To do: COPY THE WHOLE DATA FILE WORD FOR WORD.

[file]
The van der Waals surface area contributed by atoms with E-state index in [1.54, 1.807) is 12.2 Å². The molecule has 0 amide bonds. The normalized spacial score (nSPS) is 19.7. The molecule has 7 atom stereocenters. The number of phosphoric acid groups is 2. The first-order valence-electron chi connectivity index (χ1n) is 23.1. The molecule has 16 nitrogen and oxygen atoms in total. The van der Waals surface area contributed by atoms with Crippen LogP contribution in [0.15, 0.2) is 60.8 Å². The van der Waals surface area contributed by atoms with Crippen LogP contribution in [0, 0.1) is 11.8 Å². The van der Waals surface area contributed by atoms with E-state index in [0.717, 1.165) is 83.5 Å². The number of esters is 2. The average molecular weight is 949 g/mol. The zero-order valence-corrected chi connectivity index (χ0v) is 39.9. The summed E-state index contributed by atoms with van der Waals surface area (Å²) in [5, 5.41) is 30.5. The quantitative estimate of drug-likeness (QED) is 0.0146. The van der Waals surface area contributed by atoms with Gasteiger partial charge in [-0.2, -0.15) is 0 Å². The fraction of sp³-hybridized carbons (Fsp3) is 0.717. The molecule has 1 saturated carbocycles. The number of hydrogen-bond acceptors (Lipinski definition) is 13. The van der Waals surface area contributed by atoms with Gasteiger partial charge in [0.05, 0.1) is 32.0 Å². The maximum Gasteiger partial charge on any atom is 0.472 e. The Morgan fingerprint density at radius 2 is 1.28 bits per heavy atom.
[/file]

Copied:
The van der Waals surface area contributed by atoms with E-state index in [1.54, 1.807) is 12.2 Å². The molecule has 0 amide bonds. The normalized spacial score (nSPS) is 19.7. The molecule has 7 atom stereocenters. The number of phosphoric acid groups is 2. The first-order valence-electron chi connectivity index (χ1n) is 23.1. The molecule has 16 nitrogen and oxygen atoms in total. The van der Waals surface area contributed by atoms with Crippen LogP contribution in [0.15, 0.2) is 60.8 Å². The van der Waals surface area contributed by atoms with Crippen LogP contribution in [0, 0.1) is 11.8 Å². The van der Waals surface area contributed by atoms with E-state index in [0.717, 1.165) is 83.5 Å². The number of esters is 2. The average molecular weight is 949 g/mol. The zero-order valence-corrected chi connectivity index (χ0v) is 39.9. The summed E-state index contributed by atoms with van der Waals surface area (Å²) in [5, 5.41) is 30.5. The quantitative estimate of drug-likeness (QED) is 0.0146. The van der Waals surface area contributed by atoms with Gasteiger partial charge in [-0.2, -0.15) is 0 Å². The fraction of sp³-hybridized carbons (Fsp3) is 0.717. The molecule has 1 saturated carbocycles. The number of hydrogen-bond acceptors (Lipinski definition) is 13. The van der Waals surface area contributed by atoms with Gasteiger partial charge in [0.05, 0.1) is 32.0 Å². The maximum Gasteiger partial charge on any atom is 0.472 e. The Morgan fingerprint density at radius 2 is 1.28 bits per heavy atom.